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Birch pollen–related food allergy: Clinical aspects and the role of allergen-specific IgE and IgG4 antibodies


Geroldinger-Simic, M; Zelniker, T; Aberer, W; Ebner, C H; Eggers, C; Greiderer, A; Prem, N; Lidholm, J; Ballmer-Weber, B K; Vieths, S; Bohle, B (2011). Birch pollen–related food allergy: Clinical aspects and the role of allergen-specific IgE and IgG4 antibodies. Journal of Allergy and Clinical Immunology, 127(3):616 -622.e1.

Abstract

BACKGROUND:

Patients with birch pollen allergy often develop allergic reactions to plant foods.
OBJECTIVE:

To evaluate the prevalence, main symptoms, and triggers of birch pollen-related food allergy and the role of food-specific IgG(4) antibodies in food tolerance.
METHODS:

Food-induced symptoms were evaluated in 225 individuals with birch pollen allergy by using a standardized questionnaire. IgE and IgG(4) levels specific for the major birch pollen allergen Bet v 1 and birch profilin Bet v 2 and the Bet v 1 homologs in apple (Mal d 1) and hazelnut (Cor a 1) were quantified by ImmunoCAP. Mock-treated and IgG-depleted sera from patients tolerating hazelnuts in food challenges were compared for their inhibitory activity for binding of Cor a 1-IgE complexes to B cells.
RESULTS:

In total, 73% of the study population experienced food allergy, which was perennial in 86% of the affected individuals. The oral allergy syndrome was the main clinical manifestation. However, more than 58% of the patients also experienced food-induced rhinoconjunctivitis. Apples and hazelnuts were identified as the most frequent triggers. Food allergy correlated with IgE reactivity to Bet v 1 but not to Bet v 2. Mal d 1-specific and Cor a 1-specific IgG(4)/IgE ratios were significantly higher in food-tolerant individuals than individuals with food allergy. Sera from IgG(4)-positive food-tolerant patients possessed IgG-dependent IgE-inhibitory activity.
CONCLUSION:

Birch pollen-related food allergy is highly prevalent and often perennial. High food allergen-specific IgG(4)/IgE ratios seem associated with food tolerance, potentially because specific IgG(4) blocks IgE binding to food allergens. Thus, the presence of food allergen-specific IgG(4) antibodies is no diagnostic marker for birch pollen-related food allergy.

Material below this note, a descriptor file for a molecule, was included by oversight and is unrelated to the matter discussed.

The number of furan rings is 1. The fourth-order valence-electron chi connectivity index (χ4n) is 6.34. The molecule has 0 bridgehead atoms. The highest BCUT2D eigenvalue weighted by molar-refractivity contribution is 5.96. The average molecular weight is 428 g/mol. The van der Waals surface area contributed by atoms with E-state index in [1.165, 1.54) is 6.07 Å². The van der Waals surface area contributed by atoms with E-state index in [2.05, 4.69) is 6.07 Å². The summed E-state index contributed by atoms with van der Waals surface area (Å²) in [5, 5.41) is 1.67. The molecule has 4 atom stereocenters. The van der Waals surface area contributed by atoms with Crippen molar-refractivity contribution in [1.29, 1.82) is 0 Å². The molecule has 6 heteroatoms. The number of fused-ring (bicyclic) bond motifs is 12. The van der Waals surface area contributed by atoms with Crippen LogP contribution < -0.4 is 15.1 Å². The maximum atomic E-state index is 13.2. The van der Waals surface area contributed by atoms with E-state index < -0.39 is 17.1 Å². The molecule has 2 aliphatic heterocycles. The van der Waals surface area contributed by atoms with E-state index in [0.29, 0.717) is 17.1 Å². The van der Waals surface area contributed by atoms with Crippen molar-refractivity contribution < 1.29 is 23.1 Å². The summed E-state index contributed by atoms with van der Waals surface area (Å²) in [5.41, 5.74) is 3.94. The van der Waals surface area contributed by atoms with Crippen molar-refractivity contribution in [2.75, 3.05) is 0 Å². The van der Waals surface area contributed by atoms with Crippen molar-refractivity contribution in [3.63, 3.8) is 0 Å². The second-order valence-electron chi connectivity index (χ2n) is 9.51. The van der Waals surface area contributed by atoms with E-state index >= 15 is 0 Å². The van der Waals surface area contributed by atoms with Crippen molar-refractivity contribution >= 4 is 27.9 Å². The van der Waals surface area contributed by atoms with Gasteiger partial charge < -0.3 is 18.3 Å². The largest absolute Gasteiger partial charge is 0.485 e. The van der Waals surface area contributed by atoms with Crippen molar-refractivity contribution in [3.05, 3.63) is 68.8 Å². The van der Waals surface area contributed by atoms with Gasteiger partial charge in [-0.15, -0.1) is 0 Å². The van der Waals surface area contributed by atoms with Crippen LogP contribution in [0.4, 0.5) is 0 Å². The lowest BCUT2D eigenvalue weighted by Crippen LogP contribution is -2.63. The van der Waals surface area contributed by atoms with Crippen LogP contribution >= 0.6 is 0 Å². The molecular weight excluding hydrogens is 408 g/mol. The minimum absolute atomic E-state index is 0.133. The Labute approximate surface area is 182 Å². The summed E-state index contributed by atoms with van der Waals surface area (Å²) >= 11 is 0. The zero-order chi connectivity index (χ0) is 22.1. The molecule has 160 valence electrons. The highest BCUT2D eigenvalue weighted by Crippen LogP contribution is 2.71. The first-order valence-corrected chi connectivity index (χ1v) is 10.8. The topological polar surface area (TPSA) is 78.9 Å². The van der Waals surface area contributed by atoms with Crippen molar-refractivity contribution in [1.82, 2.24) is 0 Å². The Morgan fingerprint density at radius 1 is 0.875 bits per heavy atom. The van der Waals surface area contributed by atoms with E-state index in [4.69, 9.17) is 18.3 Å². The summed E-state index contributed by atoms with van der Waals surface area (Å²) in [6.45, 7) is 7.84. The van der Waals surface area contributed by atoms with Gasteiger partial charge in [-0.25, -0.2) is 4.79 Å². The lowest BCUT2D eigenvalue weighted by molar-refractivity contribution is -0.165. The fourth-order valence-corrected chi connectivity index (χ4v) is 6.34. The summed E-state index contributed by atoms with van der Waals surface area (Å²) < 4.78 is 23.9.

Copyright © 2011 American Academy of Allergy, Asthma & Immunology. Published by Mosby, Inc. All rights reserved.

Abstract

BACKGROUND:

Patients with birch pollen allergy often develop allergic reactions to plant foods.
OBJECTIVE:

To evaluate the prevalence, main symptoms, and triggers of birch pollen-related food allergy and the role of food-specific IgG(4) antibodies in food tolerance.
METHODS:

Food-induced symptoms were evaluated in 225 individuals with birch pollen allergy by using a standardized questionnaire. IgE and IgG(4) levels specific for the major birch pollen allergen Bet v 1 and birch profilin Bet v 2 and the Bet v 1 homologs in apple (Mal d 1) and hazelnut (Cor a 1) were quantified by ImmunoCAP. Mock-treated and IgG-depleted sera from patients tolerating hazelnuts in food challenges were compared for their inhibitory activity for binding of Cor a 1-IgE complexes to B cells.
RESULTS:

In total, 73% of the study population experienced food allergy, which was perennial in 86% of the affected individuals. The oral allergy syndrome was the main clinical manifestation. However, more than 58% of the patients also experienced food-induced rhinoconjunctivitis. Apples and hazelnuts were identified as the most frequent triggers. Food allergy correlated with IgE reactivity to Bet v 1 but not to Bet v 2. Mal d 1-specific and Cor a 1-specific IgG(4)/IgE ratios were significantly higher in food-tolerant individuals than individuals with food allergy. Sera from IgG(4)-positive food-tolerant patients possessed IgG-dependent IgE-inhibitory activity.
CONCLUSION:

Birch pollen-related food allergy is highly prevalent and often perennial. High food allergen-specific IgG(4)/IgE ratios seem associated with food tolerance, potentially because specific IgG(4) blocks IgE binding to food allergens. Thus, the presence of food allergen-specific IgG(4) antibodies is no diagnostic marker for birch pollen-related food allergy.

Copyright © 2011 American Academy of Allergy, Asthma & Immunology. Published by Mosby, Inc. All rights reserved.

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Additional indexing

Item Type:Journal Article, refereed, original work
Communities & Collections:04 Faculty of Medicine > University Hospital Zurich > Dermatology Clinic
Dewey Decimal Classification:610 Medicine & health
Language:English
Date:2011
Deposited On:26 Feb 2012 19:04
Last Modified:05 Apr 2016 15:36
Publisher:Elsevier
ISSN:0091-6749
Publisher DOI:https://doi.org/10.1016/j.jaci.2010.10.027
PubMed ID:21251701

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